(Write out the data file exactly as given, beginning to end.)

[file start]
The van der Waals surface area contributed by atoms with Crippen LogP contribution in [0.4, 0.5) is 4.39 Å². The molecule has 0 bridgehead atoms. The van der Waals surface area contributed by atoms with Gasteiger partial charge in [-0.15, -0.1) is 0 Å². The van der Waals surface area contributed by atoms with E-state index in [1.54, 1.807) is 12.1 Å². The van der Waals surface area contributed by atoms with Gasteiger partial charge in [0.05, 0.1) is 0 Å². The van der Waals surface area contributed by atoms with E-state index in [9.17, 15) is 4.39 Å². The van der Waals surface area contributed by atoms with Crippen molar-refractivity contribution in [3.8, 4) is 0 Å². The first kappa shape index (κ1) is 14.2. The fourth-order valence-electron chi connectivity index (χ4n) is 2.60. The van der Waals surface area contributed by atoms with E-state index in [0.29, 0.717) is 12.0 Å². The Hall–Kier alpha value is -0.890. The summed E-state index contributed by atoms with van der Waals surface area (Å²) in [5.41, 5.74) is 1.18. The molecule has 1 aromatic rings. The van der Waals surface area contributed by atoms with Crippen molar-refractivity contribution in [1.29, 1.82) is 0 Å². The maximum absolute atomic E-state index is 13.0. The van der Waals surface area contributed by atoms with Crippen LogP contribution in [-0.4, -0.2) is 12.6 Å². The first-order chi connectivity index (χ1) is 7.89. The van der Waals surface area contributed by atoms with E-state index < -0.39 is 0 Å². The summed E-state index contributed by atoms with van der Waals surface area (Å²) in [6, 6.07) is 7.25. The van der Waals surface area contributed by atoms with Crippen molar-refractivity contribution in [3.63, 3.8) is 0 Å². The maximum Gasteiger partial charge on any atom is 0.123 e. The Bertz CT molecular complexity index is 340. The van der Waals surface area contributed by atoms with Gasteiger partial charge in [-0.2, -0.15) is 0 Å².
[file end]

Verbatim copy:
The van der Waals surface area contributed by atoms with Crippen LogP contribution in [0.4, 0.5) is 4.39 Å². The molecule has 0 bridgehead atoms. The van der Waals surface area contributed by atoms with Gasteiger partial charge in [-0.15, -0.1) is 0 Å². The van der Waals surface area contributed by atoms with E-state index in [1.54, 1.807) is 12.1 Å². The van der Waals surface area contributed by atoms with Gasteiger partial charge in [0.05, 0.1) is 0 Å². The van der Waals surface area contributed by atoms with E-state index in [9.17, 15) is 4.39 Å². The van der Waals surface area contributed by atoms with Crippen molar-refractivity contribution in [3.8, 4) is 0 Å². The first kappa shape index (κ1) is 14.2. The fourth-order valence-electron chi connectivity index (χ4n) is 2.60. The van der Waals surface area contributed by atoms with E-state index in [0.29, 0.717) is 12.0 Å². The Hall–Kier alpha value is -0.890. The summed E-state index contributed by atoms with van der Waals surface area (Å²) in [5.41, 5.74) is 1.18. The molecule has 1 aromatic rings. The van der Waals surface area contributed by atoms with Crippen molar-refractivity contribution in [1.29, 1.82) is 0 Å². The maximum absolute atomic E-state index is 13.0. The van der Waals surface area contributed by atoms with Crippen LogP contribution in [-0.4, -0.2) is 12.6 Å². The first-order chi connectivity index (χ1) is 7.89. The van der Waals surface area contributed by atoms with E-state index < -0.39 is 0 Å². The summed E-state index contributed by atoms with van der Waals surface area (Å²) in [6, 6.07) is 7.25. The van der Waals surface area contributed by atoms with Crippen molar-refractivity contribution in [3.63, 3.8) is 0 Å². The maximum Gasteiger partial charge on any atom is 0.123 e. The Bertz CT molecular complexity index is 340. The van der Waals surface area contributed by atoms with Gasteiger partial charge in [-0.2, -0.15) is 0 Å².